A variation of the indicator dilution method (see preceding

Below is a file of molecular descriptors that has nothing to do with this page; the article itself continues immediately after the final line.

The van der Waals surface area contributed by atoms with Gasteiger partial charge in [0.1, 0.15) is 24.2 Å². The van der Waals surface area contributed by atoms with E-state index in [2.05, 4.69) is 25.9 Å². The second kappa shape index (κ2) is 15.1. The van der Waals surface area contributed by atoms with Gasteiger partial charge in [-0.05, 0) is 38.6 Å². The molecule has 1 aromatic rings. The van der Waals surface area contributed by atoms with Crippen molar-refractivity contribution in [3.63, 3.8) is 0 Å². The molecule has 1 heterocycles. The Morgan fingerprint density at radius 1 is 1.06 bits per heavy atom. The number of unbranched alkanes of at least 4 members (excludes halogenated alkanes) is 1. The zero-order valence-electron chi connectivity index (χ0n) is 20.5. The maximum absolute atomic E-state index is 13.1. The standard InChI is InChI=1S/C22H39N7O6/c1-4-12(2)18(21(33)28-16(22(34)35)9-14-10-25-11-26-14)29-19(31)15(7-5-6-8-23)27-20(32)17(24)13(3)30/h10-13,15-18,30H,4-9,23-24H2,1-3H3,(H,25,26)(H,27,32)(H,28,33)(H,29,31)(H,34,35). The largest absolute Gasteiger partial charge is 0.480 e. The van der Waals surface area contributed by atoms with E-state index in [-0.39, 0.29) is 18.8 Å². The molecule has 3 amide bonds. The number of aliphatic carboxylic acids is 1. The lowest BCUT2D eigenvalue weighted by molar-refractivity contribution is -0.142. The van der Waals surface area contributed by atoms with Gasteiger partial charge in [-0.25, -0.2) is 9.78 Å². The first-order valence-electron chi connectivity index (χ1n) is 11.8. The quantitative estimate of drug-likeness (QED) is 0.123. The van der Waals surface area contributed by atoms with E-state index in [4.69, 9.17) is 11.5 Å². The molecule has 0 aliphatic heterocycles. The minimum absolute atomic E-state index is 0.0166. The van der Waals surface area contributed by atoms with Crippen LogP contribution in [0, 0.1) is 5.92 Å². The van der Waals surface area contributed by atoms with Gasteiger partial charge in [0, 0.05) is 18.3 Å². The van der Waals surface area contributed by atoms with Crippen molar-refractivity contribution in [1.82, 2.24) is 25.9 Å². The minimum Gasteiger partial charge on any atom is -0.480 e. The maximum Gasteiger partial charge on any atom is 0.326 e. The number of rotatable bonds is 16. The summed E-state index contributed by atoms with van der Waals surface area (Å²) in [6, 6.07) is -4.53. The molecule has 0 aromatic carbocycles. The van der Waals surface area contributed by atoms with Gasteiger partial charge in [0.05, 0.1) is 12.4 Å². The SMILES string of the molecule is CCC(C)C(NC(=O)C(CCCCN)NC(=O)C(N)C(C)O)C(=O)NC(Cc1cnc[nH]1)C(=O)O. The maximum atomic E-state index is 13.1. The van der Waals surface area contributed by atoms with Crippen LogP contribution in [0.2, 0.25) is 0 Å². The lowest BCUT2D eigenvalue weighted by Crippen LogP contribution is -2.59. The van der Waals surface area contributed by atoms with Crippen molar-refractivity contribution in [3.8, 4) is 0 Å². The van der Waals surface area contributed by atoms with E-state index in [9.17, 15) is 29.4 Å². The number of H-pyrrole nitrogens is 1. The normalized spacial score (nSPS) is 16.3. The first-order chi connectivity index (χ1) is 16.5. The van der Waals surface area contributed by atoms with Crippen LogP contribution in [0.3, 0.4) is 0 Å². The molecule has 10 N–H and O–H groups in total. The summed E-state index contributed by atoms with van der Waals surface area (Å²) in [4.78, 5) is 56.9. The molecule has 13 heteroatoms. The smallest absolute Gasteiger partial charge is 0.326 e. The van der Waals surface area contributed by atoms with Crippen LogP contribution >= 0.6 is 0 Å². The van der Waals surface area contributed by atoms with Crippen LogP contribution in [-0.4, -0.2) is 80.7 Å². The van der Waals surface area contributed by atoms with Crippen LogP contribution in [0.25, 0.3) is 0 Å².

A variation of the indicator dilution method (see preceding problem) is used to measure total blood volume. A known amount of a tracer is injected into the bloodstream and disperses uniformly throughout the circulatory system. A blood sample is then withdrawn, the tracer concentration in the sample is measured, and the measured concentration (which equals (tracer injected) / (total blood volume) if no tracer is lost through blood vessel walls] is used to determine the total blood volume. In one such experiment, 0.60 cm3 of a solution containing 5.00 mg/L of a dye is injected into an artery of a grown man. About 10 minutes later, after the tracer has had time to distribute itself uniformly throughout the bloodstream, a blood sample is withdrawn and placed in the sample chamber of a spectrophotometer. A beam of light passes through the chamber, and the spectrophotometer measures the intensity of the transmitted beam and displays the value of the solution absorbance (a quantity that increases with the amount of light absorbed by the sample). The value displayed is 0.18. A calibration curve of absorbance A versus tracer concentration C(micrograms dye/liter blood) is a straight line through the origin and the point (A = 0.9. C = 3μg/L). Estimate the patient’s total blood volume from these data.


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